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What would MLK say to President Obama?

John Lewis | 8/30/2011, 11:40 p.m.

Dr. King would tell this young president to do what he can to end discrimination based on race, color, religious faith and sexual orientation. He would say that righteous work makes its own way. There is no need to put a finger in the air to see which way the wind is blowing. There is no need to match each step to the latest opinion poll. The people of this country recognize when a leader is trying to do what is right. Take a stand, he would say. Go with your gut. Let the people of this country see that you are fighting for them and they will have your back.

There will be opposition, and it might become ugly. Dr. King faced frequent threats on his life and the bombing of his home, and he and his family were in constant danger. He had no protection beyond his faith. But he believed in the power of the truth to expose what is wrong in America. He often quoted the notion that “the arc of the moral universe is long, but it bends toward justice.”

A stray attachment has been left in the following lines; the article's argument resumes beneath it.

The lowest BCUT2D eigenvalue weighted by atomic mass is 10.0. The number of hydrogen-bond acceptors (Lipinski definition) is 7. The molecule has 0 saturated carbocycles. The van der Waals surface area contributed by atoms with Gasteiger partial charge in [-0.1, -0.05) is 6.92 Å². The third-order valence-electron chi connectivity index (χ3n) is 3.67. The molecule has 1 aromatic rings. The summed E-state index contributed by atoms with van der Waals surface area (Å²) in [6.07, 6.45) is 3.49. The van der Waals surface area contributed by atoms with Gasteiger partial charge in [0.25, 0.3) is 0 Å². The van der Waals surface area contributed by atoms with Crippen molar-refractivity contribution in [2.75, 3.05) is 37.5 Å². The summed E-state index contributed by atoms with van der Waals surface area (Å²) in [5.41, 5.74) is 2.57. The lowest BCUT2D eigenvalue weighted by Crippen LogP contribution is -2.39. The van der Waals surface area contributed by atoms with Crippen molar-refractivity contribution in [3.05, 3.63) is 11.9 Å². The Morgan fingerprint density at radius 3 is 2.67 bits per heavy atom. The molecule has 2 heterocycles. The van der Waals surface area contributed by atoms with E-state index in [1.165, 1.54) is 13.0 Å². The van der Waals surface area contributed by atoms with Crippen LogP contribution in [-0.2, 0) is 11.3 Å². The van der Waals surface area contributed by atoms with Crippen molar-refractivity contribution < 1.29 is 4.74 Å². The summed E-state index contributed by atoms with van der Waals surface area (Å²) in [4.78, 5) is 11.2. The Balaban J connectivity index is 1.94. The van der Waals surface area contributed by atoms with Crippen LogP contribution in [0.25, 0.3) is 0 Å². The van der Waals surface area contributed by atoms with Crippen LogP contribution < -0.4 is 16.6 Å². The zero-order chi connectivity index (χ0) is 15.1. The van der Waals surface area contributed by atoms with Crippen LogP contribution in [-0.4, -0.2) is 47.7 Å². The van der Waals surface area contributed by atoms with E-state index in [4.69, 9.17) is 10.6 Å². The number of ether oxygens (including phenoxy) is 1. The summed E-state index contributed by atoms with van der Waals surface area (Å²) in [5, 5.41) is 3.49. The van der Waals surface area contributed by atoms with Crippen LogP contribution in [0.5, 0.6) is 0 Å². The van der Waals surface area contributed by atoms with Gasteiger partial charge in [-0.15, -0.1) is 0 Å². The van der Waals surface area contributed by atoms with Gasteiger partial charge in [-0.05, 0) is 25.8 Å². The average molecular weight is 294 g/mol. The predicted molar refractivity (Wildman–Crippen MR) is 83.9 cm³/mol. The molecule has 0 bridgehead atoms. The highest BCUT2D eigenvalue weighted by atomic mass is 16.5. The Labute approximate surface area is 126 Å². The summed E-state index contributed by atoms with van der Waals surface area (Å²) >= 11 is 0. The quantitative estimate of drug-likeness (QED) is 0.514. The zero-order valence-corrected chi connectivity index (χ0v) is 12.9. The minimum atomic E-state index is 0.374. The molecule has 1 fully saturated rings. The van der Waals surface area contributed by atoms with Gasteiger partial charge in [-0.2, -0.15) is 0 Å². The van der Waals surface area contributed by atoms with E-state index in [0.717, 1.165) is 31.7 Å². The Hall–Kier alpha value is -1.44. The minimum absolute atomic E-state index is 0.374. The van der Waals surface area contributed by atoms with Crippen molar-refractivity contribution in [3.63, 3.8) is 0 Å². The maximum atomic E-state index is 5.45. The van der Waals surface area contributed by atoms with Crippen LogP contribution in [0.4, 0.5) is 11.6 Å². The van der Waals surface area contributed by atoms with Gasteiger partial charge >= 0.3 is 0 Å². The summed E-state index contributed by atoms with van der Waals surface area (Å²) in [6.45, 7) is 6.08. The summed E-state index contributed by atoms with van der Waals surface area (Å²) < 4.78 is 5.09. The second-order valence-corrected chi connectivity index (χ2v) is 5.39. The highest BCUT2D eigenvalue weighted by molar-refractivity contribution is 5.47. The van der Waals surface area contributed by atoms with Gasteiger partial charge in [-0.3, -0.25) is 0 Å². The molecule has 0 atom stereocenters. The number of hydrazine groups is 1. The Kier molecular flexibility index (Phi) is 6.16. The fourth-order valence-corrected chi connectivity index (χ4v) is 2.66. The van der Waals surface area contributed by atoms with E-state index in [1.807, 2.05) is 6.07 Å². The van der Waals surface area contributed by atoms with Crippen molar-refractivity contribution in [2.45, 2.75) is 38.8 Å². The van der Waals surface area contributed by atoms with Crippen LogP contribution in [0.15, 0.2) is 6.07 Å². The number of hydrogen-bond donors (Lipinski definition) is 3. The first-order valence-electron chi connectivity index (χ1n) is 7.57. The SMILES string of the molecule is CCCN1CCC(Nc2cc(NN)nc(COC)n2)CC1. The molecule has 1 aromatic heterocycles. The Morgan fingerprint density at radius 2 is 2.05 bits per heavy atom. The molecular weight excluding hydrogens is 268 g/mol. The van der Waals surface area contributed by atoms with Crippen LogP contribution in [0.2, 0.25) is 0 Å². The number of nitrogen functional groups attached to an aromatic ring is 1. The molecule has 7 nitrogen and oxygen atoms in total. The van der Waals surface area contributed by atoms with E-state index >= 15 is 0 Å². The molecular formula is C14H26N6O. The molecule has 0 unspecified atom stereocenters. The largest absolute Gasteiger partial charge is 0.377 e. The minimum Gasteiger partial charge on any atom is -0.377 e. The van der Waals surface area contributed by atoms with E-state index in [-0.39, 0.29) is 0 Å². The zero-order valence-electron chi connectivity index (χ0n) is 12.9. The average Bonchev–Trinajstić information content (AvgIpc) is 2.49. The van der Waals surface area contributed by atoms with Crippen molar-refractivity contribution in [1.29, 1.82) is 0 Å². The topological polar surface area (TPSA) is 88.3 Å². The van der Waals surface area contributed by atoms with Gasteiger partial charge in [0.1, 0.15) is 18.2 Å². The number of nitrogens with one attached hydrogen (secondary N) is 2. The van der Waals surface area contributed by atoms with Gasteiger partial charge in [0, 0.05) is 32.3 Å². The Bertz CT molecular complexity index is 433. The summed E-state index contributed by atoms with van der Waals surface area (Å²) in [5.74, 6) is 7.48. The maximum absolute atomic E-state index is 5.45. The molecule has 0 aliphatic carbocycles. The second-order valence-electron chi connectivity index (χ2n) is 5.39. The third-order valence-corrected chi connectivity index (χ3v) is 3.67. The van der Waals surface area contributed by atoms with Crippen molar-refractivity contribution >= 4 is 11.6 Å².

And the reason it does is because of the central goodness of humankind. Martin Luther King Jr. believed that once people heard the truth, their tendency to bend toward what is right would pave the way for goodness to prevail. And it still can.

Rep. John Lewis (D-Ga.) has been a member of the House of Representatives since 1987. His essay originally appeared in The Washington Post.